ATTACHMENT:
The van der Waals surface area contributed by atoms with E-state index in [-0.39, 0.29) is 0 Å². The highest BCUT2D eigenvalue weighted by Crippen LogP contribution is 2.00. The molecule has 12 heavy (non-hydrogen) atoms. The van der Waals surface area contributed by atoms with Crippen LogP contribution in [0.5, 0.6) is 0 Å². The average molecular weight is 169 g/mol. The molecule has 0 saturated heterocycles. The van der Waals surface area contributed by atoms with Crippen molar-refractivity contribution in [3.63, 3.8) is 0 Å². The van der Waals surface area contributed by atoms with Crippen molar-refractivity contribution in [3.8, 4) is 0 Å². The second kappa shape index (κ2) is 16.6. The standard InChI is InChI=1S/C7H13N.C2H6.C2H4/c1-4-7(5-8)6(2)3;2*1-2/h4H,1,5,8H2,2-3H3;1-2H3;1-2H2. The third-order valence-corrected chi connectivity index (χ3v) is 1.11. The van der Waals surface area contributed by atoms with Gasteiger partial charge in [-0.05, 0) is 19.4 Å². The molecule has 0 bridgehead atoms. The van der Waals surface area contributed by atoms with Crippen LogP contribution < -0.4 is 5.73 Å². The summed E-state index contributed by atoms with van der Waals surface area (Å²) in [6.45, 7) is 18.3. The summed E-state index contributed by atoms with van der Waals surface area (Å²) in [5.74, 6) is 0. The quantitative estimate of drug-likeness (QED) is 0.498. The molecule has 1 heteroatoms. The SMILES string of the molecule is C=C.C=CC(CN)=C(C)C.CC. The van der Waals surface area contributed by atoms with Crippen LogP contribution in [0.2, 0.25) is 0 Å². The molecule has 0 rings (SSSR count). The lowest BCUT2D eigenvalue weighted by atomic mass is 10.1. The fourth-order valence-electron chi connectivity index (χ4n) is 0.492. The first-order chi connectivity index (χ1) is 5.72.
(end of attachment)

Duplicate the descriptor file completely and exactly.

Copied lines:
The van der Waals surface area contributed by atoms with E-state index in [-0.39, 0.29) is 0 Å². The highest BCUT2D eigenvalue weighted by Crippen LogP contribution is 2.00. The molecule has 12 heavy (non-hydrogen) atoms. The van der Waals surface area contributed by atoms with Crippen LogP contribution in [0.5, 0.6) is 0 Å². The average molecular weight is 169 g/mol. The molecule has 0 saturated heterocycles. The van der Waals surface area contributed by atoms with Crippen molar-refractivity contribution in [3.63, 3.8) is 0 Å². The van der Waals surface area contributed by atoms with Crippen molar-refractivity contribution in [3.8, 4) is 0 Å². The second kappa shape index (κ2) is 16.6. The standard InChI is InChI=1S/C7H13N.C2H6.C2H4/c1-4-7(5-8)6(2)3;2*1-2/h4H,1,5,8H2,2-3H3;1-2H3;1-2H2. The third-order valence-corrected chi connectivity index (χ3v) is 1.11. The van der Waals surface area contributed by atoms with Gasteiger partial charge in [-0.05, 0) is 19.4 Å². The molecule has 0 bridgehead atoms. The van der Waals surface area contributed by atoms with Crippen LogP contribution < -0.4 is 5.73 Å². The summed E-state index contributed by atoms with van der Waals surface area (Å²) in [6.45, 7) is 18.3. The summed E-state index contributed by atoms with van der Waals surface area (Å²) in [5.74, 6) is 0. The quantitative estimate of drug-likeness (QED) is 0.498. The molecule has 1 heteroatoms. The SMILES string of the molecule is C=C.C=CC(CN)=C(C)C.CC. The van der Waals surface area contributed by atoms with Crippen LogP contribution in [0.2, 0.25) is 0 Å². The molecule has 0 rings (SSSR count). The lowest BCUT2D eigenvalue weighted by atomic mass is 10.1. The fourth-order valence-electron chi connectivity index (χ4n) is 0.492. The first-order chi connectivity index (χ1) is 5.72.